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Posts Tagged ‘Madoff fraud’

The Madoff Trial: Conflicts of Interest

Posted by Larry Doyle on October 7th, 2013 10:30 AM |

Close to 5 years after Bernie Madoff turned himself in to authorities for running the largest acknowledged Ponzi scheme on Wall Street, America still knows little as to what truly transpired within those offices in the Lipstick Building on 3rd Avenue in midtown Manhattan.

Do you find it decidedly suspicious that the government has not brought the case against assorted individuals in Madoff’s operation for close to 5 years? I do.

Recall that none other than Harry Markopolos said that it took him little more than 5 minutes to know that Madoff was running a Ponzi scam.

Has the government employed stall tactics in just now bringing this case to trial so as to protect itself and its friends on Wall Street fromg its failures to properly regulate Madoff’s operation and protect investors? How so?  (more…)

Bernie Madoff Deserves Special Treatment

Posted by Larry Doyle on June 23rd, 2009 4:13 PM |

Bernie Madoff

I may stand outside of the mainstream, but I believe Bernie Madoff deserves special treatment when his sentence is handed down on June 29th.

No surprise that Bernie stays true to his cowardice form in begging for mercy from the court, as the Wall Street Journal offers Madoff Seeks Leniency in Sentence:

Bernard Madoff asked a federal judge on Tuesday to sentence him to as little as 12 years in prison after he pleaded guilty earlier this year to operating a massive, decades-long Ponzi scheme.

Talk about chutzpah. Wow!!! Does Bernie think he was involved in a pedestrian white collar financial scam? His lawyer, Ira Sorkin, also provides comic relief in his request:

In a letter filed late Monday and made public Tuesday, Ira Sorkin, a lawyer for Mr. Madoff, asked U.S. District Judge Denny Chin to sentence his client to less than a life sentence.

“Mr. Madoff is currently 71 years old and has an approximate life expectancy of 13 years,” Mr. Sorkin said. “A prison term of 12 years — just short of an effective life sentence — will sufficiently address the goals of deterrence, protecting the public and promoting respect for the law without being ‘greater than necessary’ to achieve them.”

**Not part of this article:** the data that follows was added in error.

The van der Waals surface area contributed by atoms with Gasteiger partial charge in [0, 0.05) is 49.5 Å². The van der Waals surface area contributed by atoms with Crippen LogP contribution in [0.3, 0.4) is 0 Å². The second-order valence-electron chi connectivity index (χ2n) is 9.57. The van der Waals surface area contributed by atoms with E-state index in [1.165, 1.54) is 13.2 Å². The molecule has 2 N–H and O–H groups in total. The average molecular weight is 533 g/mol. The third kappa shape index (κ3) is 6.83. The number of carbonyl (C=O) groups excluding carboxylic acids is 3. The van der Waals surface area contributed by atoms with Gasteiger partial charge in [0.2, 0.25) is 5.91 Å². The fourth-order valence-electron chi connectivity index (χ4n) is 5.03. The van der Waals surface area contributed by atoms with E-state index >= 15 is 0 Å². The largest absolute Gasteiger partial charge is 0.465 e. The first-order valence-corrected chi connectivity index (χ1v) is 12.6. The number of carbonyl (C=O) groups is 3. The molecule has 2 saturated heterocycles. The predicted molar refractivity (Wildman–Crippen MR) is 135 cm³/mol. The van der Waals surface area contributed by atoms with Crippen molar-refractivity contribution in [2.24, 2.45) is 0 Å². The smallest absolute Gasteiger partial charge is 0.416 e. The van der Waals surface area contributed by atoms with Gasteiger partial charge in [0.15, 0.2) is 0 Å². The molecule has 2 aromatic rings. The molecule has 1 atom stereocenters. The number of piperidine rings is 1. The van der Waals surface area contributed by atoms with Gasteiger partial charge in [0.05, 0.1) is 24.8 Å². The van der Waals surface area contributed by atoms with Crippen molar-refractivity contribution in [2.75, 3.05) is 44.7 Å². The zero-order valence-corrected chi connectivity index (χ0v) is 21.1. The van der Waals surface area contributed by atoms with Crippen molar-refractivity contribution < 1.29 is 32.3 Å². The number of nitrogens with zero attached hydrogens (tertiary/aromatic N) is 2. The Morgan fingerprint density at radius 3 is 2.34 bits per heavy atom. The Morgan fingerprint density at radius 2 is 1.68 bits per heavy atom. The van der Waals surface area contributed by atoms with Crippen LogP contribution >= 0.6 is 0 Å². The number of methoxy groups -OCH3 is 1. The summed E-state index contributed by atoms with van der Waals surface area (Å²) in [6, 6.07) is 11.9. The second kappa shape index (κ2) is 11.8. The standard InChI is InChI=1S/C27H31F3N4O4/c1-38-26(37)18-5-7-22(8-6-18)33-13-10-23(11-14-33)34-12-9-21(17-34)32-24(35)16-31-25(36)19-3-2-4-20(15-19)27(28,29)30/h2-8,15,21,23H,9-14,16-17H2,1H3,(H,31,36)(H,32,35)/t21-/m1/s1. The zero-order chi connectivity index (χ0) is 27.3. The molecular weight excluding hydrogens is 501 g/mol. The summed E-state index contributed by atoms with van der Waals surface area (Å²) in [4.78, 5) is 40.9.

In the alternative, Mr. Sorkin said a sentence of 15 years to 20 years would effectively achieve those goals. “Indeed, such a range will appropriately eliminate concerns for disparate treatment among similarly situated nonviolent offenders,” Mr. Sorkin said.

Is Mr. Sorkin serious? Let’s review his statement: ” . . . eliminate concerns for disparate treatment among similarly situated nonviolent offenders.”

Who has a concern that Bernie will be treated worse? What crimes and criminals bear any resemblance to the Madoff fraud?

Nonviolent offenders? When will our judicial system properly dispense justice for emotional abuse inflicted upon victims in the course of white collar crimes? Why has our judicial process allowed white collar criminals to define their crimes as nonviolent and thus deserving of lessened penalties?

I strongly believe that white collar crimes and criminals are treated far too gently in our judicial sentencing process.

Thus, if I were to sentence Bernie Madoff, I would first want to know how many investors were in his fund. If there were 1000 investors, I would recommend one life sentence per investor, that is, 1000 concurrent life sentences. Why?

I believe each investor is now in an emotional jail cell and likely will be for the remainder of his/her life. Thus, this sentence is the only fair sentence to address that emotional pain and torture.

I do not consider myself a vindictive individual. In fact, I consider myself honest, charitable, and fair. I would welcome hearing the rationale as to how true justice may otherwise be dispensed. That sentence strikes me as fair for all involved.

I have to believe there is a special place in hell for Bernie Madoff.

LD

Who Protects Investors from Regulators?